Francesco Vullo – archetype and contraposition

Photographer: Federico Ghiani @ghianinson

We met with Francesco Vullo, a young artist with extraordinary critical sensitivity and original analytical skills on the aspects and contradictions of a society dominated by the power of social media, by an immense aesthetic cult, and dualism between fragility and strength, without falling into clichè. 

He comes from Palermo, emblematic of diverse and profound culture, deep-rooted in those who breathed those centuries of history but well integrated with the contemporary language of a generation that has established new communication codes, like the Millenials. 

Inside his office, a post-atomic shelter in the heart of Milan, he tells us the elements at the basis of his research, which is currently focusing on sculpture and installation. Ordinary objects, stolen from their original context, take on a symbolic value, conveying multiple meanings according to a new collocation or to the viewer to recall different feelings and emotional states. 



His extraordinary technical ability is instrumental in showing dynamics such as the emotional sphere of the human being and his/her relationship with the surrounding natural environment. This is a direct consequence of the relationship with his homeland, Sicily, which becomes food for thought, highlighting a visceral bond as strong as complex.

The series Environmental Alteration belongs to this current. Here the artist can give a sensation of natural softness to rocks, apparently in disharmony with the true nature of the object, representing them as they were bearings squeezed by cable ties on a steel beam. They are the cuticchi, the typical rocks blunted by the sea, which he collects from the Sicilian coasts. Their natural shape, obtained through sea erosion over the decades, is in net contrast with the rapidity with which human intervention can modify the environment disruptively and irreversibly.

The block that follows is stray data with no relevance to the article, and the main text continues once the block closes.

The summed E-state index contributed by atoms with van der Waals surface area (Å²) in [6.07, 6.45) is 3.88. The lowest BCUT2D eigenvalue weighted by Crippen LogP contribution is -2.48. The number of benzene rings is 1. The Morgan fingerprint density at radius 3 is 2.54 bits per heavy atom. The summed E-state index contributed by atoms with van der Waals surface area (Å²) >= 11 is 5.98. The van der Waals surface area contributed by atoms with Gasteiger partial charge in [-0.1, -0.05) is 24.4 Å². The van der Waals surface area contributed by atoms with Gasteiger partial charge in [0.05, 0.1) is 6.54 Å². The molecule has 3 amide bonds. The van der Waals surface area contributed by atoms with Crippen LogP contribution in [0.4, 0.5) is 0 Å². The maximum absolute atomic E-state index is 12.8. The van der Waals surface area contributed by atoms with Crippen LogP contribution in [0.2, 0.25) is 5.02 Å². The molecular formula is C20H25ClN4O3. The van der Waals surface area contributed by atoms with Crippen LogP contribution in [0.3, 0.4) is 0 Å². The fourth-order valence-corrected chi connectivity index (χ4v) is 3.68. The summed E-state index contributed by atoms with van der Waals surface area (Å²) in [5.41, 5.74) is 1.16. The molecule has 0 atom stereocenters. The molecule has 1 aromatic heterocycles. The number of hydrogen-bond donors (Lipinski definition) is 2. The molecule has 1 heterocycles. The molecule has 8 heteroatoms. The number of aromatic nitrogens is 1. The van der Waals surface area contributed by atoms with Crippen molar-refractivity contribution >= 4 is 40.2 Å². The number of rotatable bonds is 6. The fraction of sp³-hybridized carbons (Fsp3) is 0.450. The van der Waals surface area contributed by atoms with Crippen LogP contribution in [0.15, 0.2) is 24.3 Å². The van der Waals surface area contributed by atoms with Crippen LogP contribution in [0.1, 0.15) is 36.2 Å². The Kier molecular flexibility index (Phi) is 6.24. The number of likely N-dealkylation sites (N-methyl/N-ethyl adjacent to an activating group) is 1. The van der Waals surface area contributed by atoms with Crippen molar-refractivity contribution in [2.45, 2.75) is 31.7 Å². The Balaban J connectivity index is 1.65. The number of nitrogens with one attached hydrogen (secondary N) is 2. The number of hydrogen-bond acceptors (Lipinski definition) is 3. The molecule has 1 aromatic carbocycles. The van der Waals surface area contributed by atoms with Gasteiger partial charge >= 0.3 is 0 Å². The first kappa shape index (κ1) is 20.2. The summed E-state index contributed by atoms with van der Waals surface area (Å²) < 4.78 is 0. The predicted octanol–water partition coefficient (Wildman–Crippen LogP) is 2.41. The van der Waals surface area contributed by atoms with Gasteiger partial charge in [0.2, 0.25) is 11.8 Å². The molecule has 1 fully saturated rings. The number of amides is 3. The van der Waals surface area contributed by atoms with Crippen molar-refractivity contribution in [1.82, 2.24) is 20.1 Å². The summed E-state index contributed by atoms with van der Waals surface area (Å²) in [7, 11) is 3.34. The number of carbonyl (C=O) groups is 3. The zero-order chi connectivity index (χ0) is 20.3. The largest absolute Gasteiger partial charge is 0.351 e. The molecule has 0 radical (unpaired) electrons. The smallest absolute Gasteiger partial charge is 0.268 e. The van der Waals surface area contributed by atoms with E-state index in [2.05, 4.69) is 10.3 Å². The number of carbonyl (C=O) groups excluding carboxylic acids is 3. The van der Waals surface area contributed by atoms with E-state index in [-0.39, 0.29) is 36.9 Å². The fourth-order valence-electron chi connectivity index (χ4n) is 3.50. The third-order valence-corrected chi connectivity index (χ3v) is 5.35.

After The Night rotates around the figure of artisans, which is in deep crisis nowadays, and the value of passed-down traditions. These are realities that we are not used to anymore, owing to the emergence of large distribution and mass production. A broken circular saw, found by chance in a locksmith’s workshop, is restored with the traditional Japanese technique of Kintsugi, symbolically associated with rebirth. The cracks on the sawblade are repaired and embellished with Urushi lacquer and 24-carat gold through a long and meticulous process. Behind the saw blade, the two names of the previous owners are engraved, a detail that tells us the story and the object’s journey over the years. It is a metaphor for the passage between generations, a heritage of knowledge and traditions. 



Ourself is a travertine marble column, a symbol of balance, stability, and security, and it is in contrast with the tape for packing with the inscription FRAGILE. The reels of duct-tape commonly used to identify fragile objects become essential elements to balance the structure and support the marble weight. In this way, two elements coexisting in human nature, strength and fragility, become part of the same object. These two factors become integrated and complement each other. 



Overthinking is a trap used for the hunting of wild animals. It symbolizes a shared psychological state in this time of identity crisis. It has the shape of a speech bubble as a reference to overthinking. The alteration of an existing model gives a new identity to the object while still maintaining its primary meaning with its sharp tips. It is the perfect representation of a mental state: a constant and continuous stream of thoughts that traps the mind and puts it in a state of confusion. 



According to Francesco Vullo, each material has its reason for being, like the details never left to chance. Each element has something to tell, while the aesthetic shape contributes to defining its content and adds value: beauty. 

In his Hourglass, which represents the ineluctability of time, the lower bell is trapped in a concrete block. The sand going down represents the past, transferred into a defined physical space. A time that you cannot change, in contrast with that object that you can actually flip and reset. You cannot change your past; you have to accept it. 


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